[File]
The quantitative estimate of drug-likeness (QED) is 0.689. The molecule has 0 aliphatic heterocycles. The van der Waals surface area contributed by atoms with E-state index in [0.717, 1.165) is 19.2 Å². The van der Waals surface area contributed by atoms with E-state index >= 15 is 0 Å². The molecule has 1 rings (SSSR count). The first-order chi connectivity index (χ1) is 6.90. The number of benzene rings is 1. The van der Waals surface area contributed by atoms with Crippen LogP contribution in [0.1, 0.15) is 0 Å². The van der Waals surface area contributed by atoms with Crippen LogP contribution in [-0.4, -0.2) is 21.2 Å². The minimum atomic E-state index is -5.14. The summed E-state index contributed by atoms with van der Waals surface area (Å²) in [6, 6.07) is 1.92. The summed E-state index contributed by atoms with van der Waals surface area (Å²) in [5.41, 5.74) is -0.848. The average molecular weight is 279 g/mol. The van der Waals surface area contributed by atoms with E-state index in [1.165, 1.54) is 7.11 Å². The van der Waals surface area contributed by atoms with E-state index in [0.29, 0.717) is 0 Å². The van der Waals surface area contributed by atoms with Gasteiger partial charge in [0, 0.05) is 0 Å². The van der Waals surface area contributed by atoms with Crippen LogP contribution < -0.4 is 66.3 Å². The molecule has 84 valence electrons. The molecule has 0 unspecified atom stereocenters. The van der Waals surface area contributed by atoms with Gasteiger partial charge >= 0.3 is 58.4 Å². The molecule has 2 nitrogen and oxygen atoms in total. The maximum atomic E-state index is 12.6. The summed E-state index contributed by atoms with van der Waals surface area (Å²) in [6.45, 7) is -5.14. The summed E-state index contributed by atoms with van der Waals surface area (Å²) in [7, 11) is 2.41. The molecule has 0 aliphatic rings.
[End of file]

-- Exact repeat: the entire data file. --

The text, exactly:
The quantitative estimate of drug-likeness (QED) is 0.689. The molecule has 0 aliphatic heterocycles. The van der Waals surface area contributed by atoms with E-state index in [0.717, 1.165) is 19.2 Å². The van der Waals surface area contributed by atoms with E-state index >= 15 is 0 Å². The molecule has 1 rings (SSSR count). The first-order chi connectivity index (χ1) is 6.90. The number of benzene rings is 1. The van der Waals surface area contributed by atoms with Crippen LogP contribution in [0.1, 0.15) is 0 Å². The van der Waals surface area contributed by atoms with Crippen LogP contribution in [-0.4, -0.2) is 21.2 Å². The minimum atomic E-state index is -5.14. The summed E-state index contributed by atoms with van der Waals surface area (Å²) in [6, 6.07) is 1.92. The summed E-state index contributed by atoms with van der Waals surface area (Å²) in [5.41, 5.74) is -0.848. The average molecular weight is 279 g/mol. The van der Waals surface area contributed by atoms with E-state index in [1.165, 1.54) is 7.11 Å². The van der Waals surface area contributed by atoms with E-state index in [0.29, 0.717) is 0 Å². The van der Waals surface area contributed by atoms with Gasteiger partial charge in [0, 0.05) is 0 Å². The van der Waals surface area contributed by atoms with Crippen LogP contribution < -0.4 is 66.3 Å². The molecule has 84 valence electrons. The molecule has 0 unspecified atom stereocenters. The van der Waals surface area contributed by atoms with Gasteiger partial charge >= 0.3 is 58.4 Å². The molecule has 2 nitrogen and oxygen atoms in total. The maximum atomic E-state index is 12.6. The summed E-state index contributed by atoms with van der Waals surface area (Å²) in [6.45, 7) is -5.14. The summed E-state index contributed by atoms with van der Waals surface area (Å²) in [7, 11) is 2.41. The molecule has 0 aliphatic rings.